The message from the Social Security and Medicare trustees last week could not have been more blunt: the two programs’ long-term costs “are not sustainable with currently scheduled financing and will require legislative action to avoid disruptive consequences for beneficiaries and taxpayers.”
Last week the Department of Health and Human Services (HHS) proposed a new method of paying for health care services, using its authority under the Affordable Care Act (ACA) to scale up payment reforms that have been shown to save money while maintaining the quality of care.
In a good example of history repeating itself, Congress for the second year in a row is going down to the wire on a mid-summer deadline to replenish the Highway Trust Fund before it runs out of money.
If lawmakers can’t find a solution by July 31, states will not receive promised funding from the federal government to help pay for transportation projects, bringing many such projects around the country to an abrupt halt.
Federal officials could take some lessons from the success that many state leaders have had in putting together responsible budgets, according to former elected officials and others at a recent panel discussion in Washington.
At a forum last week on Capitol Hill hosted by The Concord Coalition and the Bipartisan Policy Center (BPC), experts from across the political spectrum shared their thoughts about retirement security in America. While several different policy proposals were discussed, one area of broad consensus was that Social Security is a critical component of retirement security -- and that lawmakers must act to strengthen the program.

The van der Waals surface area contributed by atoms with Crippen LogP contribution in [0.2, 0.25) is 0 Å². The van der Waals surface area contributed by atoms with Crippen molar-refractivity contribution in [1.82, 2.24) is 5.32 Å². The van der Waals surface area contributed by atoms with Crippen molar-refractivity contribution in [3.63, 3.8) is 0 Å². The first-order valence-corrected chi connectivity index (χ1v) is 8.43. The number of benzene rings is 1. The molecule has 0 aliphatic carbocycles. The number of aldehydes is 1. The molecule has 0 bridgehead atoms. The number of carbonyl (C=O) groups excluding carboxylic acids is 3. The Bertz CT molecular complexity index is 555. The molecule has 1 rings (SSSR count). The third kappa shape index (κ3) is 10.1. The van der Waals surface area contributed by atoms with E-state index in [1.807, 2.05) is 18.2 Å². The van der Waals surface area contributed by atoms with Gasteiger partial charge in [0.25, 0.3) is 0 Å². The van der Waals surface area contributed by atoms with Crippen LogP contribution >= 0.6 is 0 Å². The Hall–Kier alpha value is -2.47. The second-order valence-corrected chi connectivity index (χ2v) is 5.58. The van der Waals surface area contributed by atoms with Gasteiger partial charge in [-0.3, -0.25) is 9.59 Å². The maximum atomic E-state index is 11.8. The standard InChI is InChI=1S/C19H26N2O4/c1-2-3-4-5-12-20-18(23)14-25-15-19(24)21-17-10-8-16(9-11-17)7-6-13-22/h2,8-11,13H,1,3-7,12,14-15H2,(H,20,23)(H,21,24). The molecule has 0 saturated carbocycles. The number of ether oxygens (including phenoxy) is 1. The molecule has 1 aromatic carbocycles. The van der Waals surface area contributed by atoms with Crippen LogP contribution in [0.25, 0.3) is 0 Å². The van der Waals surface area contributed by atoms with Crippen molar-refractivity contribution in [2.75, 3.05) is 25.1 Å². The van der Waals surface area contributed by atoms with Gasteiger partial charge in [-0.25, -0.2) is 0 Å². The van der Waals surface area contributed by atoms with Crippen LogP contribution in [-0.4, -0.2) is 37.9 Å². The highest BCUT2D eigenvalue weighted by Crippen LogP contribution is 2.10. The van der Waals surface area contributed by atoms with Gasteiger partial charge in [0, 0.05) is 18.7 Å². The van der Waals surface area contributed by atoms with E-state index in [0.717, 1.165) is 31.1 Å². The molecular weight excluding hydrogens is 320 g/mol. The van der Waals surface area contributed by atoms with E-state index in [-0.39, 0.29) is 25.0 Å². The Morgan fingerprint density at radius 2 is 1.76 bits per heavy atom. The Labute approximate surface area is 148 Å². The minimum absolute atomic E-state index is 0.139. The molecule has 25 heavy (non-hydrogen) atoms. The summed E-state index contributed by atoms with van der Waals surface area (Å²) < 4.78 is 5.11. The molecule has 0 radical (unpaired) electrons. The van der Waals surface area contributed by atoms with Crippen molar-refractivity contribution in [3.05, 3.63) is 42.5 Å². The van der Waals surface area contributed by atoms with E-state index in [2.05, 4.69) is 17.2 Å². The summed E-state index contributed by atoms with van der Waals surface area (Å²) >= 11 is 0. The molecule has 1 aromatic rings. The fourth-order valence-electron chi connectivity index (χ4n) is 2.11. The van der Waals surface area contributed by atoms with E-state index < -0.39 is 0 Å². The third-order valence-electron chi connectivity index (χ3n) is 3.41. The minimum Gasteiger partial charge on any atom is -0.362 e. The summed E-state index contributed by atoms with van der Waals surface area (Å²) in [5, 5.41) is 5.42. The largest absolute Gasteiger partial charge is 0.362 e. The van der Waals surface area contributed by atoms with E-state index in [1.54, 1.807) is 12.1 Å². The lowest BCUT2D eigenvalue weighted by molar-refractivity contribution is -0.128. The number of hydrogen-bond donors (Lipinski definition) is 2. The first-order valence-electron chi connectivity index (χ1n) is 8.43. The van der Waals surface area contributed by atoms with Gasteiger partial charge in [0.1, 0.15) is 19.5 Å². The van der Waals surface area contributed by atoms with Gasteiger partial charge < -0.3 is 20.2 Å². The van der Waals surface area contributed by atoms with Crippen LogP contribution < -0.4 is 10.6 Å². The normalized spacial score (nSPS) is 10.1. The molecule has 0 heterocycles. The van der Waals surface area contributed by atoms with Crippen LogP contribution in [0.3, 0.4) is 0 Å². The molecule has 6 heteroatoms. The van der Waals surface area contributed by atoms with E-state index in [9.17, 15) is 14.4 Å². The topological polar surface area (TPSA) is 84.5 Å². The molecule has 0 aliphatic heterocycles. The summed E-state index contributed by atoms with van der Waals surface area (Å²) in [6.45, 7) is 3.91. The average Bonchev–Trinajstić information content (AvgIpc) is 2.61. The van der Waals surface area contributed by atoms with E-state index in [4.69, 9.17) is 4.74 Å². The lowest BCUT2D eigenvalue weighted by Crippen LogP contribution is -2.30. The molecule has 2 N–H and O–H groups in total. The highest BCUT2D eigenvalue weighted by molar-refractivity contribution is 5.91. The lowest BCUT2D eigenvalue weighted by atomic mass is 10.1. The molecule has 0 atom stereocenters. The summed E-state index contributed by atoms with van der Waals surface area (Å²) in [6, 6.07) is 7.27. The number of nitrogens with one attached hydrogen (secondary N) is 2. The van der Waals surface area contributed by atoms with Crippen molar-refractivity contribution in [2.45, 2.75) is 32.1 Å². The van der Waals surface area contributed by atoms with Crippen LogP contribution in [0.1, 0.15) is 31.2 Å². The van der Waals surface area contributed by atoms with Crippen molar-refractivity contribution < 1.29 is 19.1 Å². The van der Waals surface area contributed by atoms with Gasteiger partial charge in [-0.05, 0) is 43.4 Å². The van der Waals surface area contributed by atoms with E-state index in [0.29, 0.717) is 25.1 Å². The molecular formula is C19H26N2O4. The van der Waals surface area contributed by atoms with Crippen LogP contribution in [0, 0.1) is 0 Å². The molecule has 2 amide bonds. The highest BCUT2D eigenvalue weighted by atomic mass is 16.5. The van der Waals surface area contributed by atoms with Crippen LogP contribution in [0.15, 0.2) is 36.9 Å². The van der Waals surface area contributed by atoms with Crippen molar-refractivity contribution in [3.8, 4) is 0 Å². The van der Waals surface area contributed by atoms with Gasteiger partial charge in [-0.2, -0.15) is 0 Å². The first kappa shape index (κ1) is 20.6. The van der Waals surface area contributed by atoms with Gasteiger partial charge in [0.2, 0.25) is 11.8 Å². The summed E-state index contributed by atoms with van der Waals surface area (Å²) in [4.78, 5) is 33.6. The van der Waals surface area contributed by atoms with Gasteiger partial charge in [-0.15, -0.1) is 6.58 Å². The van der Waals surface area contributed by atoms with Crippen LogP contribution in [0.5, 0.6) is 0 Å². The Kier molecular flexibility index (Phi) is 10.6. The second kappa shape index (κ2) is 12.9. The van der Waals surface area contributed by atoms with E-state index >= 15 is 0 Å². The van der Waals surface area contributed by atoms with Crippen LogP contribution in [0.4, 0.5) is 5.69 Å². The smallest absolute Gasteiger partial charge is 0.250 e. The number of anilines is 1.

A hearing by the House Ways and Means Social Security subcommittee last week drew attention to the impending insolvency of the Disability Insurance (DI) trust fund in 2016. While there were some disagreements, there was also a clear bipartisan consensus that something must be done to shore up the finances of Social Security.
A looming crisis is facing Social Security’s Disability Insurance (DI) program: Unless Congress takes action, the DI trust fund will run out next year and beneficiaries will suffer an across-the-board cut of 19 percent.
Some advocates suggest that a “simple fix” would be for Congress to shore up the DI trust fund by reallocating a portion of Social Security’s payroll tax revenue from the Old Age and Survivors Insurance program (OASI). But this approach would ignore the fact that OASI has growing problems of its own.
Lawmakers are now focusing on extending a series of tax provisions mainly benefiting businesses for one year after a much larger deal that would have added hundreds of billions of dollars to the deficit collapsed last week.